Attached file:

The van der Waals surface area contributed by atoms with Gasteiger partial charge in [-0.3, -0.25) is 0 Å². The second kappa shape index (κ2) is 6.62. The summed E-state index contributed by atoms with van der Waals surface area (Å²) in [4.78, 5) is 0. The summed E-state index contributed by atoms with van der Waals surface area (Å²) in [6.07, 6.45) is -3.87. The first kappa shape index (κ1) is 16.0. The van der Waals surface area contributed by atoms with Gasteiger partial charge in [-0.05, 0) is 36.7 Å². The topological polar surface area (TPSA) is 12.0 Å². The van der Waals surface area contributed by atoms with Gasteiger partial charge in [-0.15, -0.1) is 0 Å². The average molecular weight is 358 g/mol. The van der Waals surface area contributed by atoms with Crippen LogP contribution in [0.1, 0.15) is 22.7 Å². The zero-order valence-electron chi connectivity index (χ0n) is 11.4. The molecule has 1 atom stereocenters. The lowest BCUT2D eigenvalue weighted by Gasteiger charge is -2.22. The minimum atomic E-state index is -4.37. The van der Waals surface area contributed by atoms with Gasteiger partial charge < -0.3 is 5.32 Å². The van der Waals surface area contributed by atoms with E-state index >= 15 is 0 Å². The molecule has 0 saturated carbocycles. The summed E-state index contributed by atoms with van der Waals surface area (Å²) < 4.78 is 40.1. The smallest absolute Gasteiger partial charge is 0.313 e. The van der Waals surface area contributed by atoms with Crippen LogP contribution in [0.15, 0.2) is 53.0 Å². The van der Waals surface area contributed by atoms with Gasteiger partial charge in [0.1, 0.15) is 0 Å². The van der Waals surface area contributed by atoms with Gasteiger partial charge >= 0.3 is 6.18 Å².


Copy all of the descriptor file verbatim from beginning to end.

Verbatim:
The van der Waals surface area contributed by atoms with Gasteiger partial charge in [-0.3, -0.25) is 0 Å². The second kappa shape index (κ2) is 6.62. The summed E-state index contributed by atoms with van der Waals surface area (Å²) in [4.78, 5) is 0. The summed E-state index contributed by atoms with van der Waals surface area (Å²) in [6.07, 6.45) is -3.87. The first kappa shape index (κ1) is 16.0. The van der Waals surface area contributed by atoms with Gasteiger partial charge in [-0.05, 0) is 36.7 Å². The topological polar surface area (TPSA) is 12.0 Å². The van der Waals surface area contributed by atoms with Gasteiger partial charge in [-0.15, -0.1) is 0 Å². The average molecular weight is 358 g/mol. The van der Waals surface area contributed by atoms with Crippen LogP contribution in [0.1, 0.15) is 22.7 Å². The zero-order valence-electron chi connectivity index (χ0n) is 11.4. The molecule has 1 atom stereocenters. The lowest BCUT2D eigenvalue weighted by Gasteiger charge is -2.22. The minimum atomic E-state index is -4.37. The van der Waals surface area contributed by atoms with Gasteiger partial charge < -0.3 is 5.32 Å². The van der Waals surface area contributed by atoms with E-state index >= 15 is 0 Å². The molecule has 0 saturated carbocycles. The summed E-state index contributed by atoms with van der Waals surface area (Å²) < 4.78 is 40.1. The smallest absolute Gasteiger partial charge is 0.313 e. The van der Waals surface area contributed by atoms with Crippen LogP contribution in [0.15, 0.2) is 53.0 Å². The van der Waals surface area contributed by atoms with Gasteiger partial charge in [0.1, 0.15) is 0 Å². The van der Waals surface area contributed by atoms with Gasteiger partial charge >= 0.3 is 6.18 Å².